macOS and iOS displays a list of the Wi-Fi networks in your area, whether they are private or not. This can be helpful, but how often are you able to really use a private network you can see but know nothing about?
Macworld reader Michael is irritated by the huge list of Wi-Fi networks around him whenever he tries to connect in iOS. He’s in a densely populated city, and neighbors’ networks are all around him. Since he’s connected to his own network and he’ll never connect to any of the others, is there a way to make them not appear in his list?
It’s a good question and one I honestly never thought about in 17 years of writing about Wi-Fi. The network scanning features built into Wi-Fi user interfaces on every platform I can think of that let you select a network are designed to maximize what you see. They weren’t created for crowded network environments, and a re-think would make a lot of sense, since we mostly don’t want to connect to any network, nor see them.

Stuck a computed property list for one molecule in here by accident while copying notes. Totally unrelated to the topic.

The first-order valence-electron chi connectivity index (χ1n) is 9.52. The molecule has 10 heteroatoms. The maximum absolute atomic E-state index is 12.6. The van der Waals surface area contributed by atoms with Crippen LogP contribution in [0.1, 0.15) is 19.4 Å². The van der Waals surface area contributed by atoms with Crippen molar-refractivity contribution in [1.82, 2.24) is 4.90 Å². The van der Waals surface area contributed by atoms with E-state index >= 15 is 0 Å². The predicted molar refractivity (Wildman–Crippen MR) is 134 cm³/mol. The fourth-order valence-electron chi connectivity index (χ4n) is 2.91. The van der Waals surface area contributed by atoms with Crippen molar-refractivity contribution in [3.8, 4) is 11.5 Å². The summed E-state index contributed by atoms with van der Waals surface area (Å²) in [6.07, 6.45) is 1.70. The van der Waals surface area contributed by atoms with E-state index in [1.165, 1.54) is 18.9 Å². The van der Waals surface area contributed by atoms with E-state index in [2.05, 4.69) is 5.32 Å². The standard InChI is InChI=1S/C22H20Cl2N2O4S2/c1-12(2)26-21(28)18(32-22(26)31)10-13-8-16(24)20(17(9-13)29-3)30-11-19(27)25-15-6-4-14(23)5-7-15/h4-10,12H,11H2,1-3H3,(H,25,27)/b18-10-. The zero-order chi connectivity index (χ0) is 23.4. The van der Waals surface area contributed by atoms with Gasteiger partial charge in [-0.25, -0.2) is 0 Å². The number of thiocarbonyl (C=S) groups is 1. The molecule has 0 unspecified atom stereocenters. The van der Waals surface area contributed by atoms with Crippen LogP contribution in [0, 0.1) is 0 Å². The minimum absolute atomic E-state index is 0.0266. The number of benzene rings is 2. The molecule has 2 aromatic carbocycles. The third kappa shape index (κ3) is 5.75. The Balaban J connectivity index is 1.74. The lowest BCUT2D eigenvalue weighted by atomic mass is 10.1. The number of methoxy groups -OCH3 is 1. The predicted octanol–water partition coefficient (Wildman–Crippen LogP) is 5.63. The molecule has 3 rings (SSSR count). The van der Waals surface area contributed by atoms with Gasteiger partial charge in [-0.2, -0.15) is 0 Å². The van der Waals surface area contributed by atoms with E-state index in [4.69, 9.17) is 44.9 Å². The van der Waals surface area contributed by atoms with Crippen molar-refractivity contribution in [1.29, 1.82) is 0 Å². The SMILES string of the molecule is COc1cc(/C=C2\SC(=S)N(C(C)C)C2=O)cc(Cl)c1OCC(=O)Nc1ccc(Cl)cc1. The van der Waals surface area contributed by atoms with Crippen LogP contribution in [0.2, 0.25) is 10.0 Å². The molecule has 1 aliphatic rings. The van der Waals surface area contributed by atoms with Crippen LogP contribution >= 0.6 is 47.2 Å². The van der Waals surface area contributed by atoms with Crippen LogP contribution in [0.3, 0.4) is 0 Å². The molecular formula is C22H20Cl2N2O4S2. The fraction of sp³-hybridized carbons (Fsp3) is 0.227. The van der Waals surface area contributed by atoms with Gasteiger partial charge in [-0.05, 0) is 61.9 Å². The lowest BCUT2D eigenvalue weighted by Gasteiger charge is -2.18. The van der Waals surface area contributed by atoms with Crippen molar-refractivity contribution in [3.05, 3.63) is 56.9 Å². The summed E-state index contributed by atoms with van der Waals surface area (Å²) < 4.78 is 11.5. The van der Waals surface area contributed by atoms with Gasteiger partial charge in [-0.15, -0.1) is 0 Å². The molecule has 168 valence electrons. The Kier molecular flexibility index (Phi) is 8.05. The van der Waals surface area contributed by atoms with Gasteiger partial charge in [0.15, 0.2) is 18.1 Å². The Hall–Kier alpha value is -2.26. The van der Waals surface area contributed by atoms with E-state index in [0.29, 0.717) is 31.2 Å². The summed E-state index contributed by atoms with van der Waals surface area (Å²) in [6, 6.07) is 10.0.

However, for now you’ve got to ignore it. When you click the Wi-Fi menu in macOS or visit Settings > Wi-Fi in iOS, you’ll always see the currently connected network at the top, but all the other networks will always appear.
There is one not-so-convenient-and-easy way you could solve this problem. Install a wire mesh in the floor, ceiling, and the inside portion of your home’s exterior walls to create a Faraday cage, which blocks penetration of a lot of forms of electromagnetic fields—which includes radio signals—and you’ll likely only see other networks when you open the front door.
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